In Telecast, Frist Defends His Effort to Stop Filibusters. James Dobson says Supreme Court "unaccountable," "out of control," & a despotic oligarchy.
In a short videotaped statement included in the telecast, which was called Justice Sunday and emanated from a packed Baptist mega-church here, Dr. Frist, the Senate majority leader, neither referred to religious faith nor addressed criticism that the event was inappropriately dragging religion into a partisan battle.
About 2,000 people packed into the Highview Baptist Church here for the telecast, and organizers said it was broadcast to several hundred churches by satellite, thousands of people over the Internet and 61 million households over Christian radio and television stations.
Liberal groups, meanwhile, stepped up their attacks on both Dr. Frist and the proposed rule change. About 1,200 liberal Christians gathered at a rally at a Presbyterian church here to protest what one speaker, the left-leaning evangelical Jim Wallis, called "a declaration of a religious war" and "an attempt to hijack religion."
Separately, MoveOn.org, a liberal advocacy group, said it was paying $700,000 for television commercials attacking the rule change, including some depicting a herd of Republican elephants trampling Congress.
Dr. James Dobson, founder of the conservative Christian group Focus on the Family, whose political sister group was a sponsor of the event, defended Mr. DeLay and his attacks on the judiciary, calling the Supreme Court "unaccountable," "out of control," and a despotic oligarchy.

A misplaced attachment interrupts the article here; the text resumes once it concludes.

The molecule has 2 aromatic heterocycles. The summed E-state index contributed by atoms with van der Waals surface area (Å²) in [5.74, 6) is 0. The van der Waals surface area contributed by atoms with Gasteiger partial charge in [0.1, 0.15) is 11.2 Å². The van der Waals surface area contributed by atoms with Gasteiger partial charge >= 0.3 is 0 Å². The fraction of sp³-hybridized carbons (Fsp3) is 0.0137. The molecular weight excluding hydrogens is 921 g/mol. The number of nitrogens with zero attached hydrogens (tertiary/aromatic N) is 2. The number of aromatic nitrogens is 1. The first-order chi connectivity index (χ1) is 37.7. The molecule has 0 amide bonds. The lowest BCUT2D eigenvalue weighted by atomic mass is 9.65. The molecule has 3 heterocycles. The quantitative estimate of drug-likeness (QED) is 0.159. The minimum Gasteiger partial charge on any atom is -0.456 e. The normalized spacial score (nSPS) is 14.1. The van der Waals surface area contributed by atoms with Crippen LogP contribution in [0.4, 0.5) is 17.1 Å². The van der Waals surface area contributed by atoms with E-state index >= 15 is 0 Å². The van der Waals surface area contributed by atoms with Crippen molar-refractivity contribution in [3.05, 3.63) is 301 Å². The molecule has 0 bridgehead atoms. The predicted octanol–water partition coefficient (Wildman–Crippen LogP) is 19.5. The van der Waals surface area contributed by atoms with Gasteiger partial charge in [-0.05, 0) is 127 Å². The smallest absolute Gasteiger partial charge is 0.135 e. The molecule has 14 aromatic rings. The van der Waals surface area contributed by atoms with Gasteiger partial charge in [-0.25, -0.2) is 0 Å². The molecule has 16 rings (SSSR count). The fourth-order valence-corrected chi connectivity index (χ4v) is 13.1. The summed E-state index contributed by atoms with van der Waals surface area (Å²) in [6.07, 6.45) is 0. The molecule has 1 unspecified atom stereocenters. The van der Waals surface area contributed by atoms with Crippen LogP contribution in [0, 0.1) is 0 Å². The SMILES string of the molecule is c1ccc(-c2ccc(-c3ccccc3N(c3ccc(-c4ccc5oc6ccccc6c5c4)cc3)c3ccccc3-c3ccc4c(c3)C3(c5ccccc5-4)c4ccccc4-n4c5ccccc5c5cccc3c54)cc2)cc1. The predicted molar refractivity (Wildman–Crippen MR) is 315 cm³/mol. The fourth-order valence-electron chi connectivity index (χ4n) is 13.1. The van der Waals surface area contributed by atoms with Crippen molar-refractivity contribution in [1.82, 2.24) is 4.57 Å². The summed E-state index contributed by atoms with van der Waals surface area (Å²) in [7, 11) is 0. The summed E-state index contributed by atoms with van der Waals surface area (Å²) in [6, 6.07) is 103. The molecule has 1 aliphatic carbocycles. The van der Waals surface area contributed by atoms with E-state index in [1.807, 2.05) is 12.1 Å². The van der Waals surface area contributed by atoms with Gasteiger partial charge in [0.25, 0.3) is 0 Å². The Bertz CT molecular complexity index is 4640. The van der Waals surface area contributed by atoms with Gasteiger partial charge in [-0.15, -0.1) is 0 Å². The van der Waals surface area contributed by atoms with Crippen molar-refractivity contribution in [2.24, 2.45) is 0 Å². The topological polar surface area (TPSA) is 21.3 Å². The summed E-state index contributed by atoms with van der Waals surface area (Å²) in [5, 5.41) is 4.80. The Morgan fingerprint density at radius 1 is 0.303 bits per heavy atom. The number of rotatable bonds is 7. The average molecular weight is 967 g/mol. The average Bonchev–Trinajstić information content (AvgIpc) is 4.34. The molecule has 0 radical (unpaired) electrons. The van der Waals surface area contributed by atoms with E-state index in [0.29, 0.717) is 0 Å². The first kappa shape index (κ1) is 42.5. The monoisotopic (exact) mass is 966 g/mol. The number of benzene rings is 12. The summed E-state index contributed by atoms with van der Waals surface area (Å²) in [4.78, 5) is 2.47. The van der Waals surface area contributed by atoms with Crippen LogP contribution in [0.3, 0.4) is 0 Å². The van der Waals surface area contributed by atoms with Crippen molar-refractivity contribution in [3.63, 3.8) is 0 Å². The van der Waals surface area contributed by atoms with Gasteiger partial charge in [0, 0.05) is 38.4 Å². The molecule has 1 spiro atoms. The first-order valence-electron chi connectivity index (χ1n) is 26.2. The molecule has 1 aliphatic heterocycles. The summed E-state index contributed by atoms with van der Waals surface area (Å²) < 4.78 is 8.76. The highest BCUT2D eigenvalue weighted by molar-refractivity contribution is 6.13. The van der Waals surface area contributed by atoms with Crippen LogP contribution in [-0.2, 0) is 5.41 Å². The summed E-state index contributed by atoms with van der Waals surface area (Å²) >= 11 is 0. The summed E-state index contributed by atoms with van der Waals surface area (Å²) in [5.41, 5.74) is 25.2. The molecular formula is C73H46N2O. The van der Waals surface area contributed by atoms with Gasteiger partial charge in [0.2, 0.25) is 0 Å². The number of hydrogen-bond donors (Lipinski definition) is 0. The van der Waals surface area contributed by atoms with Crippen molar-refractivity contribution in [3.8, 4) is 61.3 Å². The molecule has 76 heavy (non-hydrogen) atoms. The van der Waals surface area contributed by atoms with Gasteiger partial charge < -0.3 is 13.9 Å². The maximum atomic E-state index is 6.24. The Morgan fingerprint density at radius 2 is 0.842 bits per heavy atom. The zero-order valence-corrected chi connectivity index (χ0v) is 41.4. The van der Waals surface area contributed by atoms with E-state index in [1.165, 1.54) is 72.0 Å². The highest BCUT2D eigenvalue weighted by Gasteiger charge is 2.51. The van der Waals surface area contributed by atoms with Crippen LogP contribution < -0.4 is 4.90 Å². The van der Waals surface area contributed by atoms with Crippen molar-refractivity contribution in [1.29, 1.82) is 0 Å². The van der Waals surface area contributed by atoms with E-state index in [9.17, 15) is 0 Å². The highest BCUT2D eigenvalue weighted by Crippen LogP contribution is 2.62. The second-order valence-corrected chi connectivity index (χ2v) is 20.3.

Dr. Dobson accused the justices of "a campaign to limit religious liberty" through 40 years of decisions limiting publicly supported expressions of religion. The founding fathers, he said, intended for the president and Congress to "check the judiciary and it hasn't done it," he said.
"You have a court that is out of control," Dr. Dobson said.
One Republican senator, however, distanced himself from the telecast as well as the attacks on the judiciary. Senator Lindsey Graham, Republican of South Carolina, who supports changing the confirmation process, said in an interview on "Fox News Sunday" that the groups behind the telecast should "not to go down the road of saying that the Democratic senators are not people of faith or questioning their religious - that they're religious bigots."
"I don't think that helps the country," he said, "and I don't think that's fair."
(4-25-05, The New York Times.)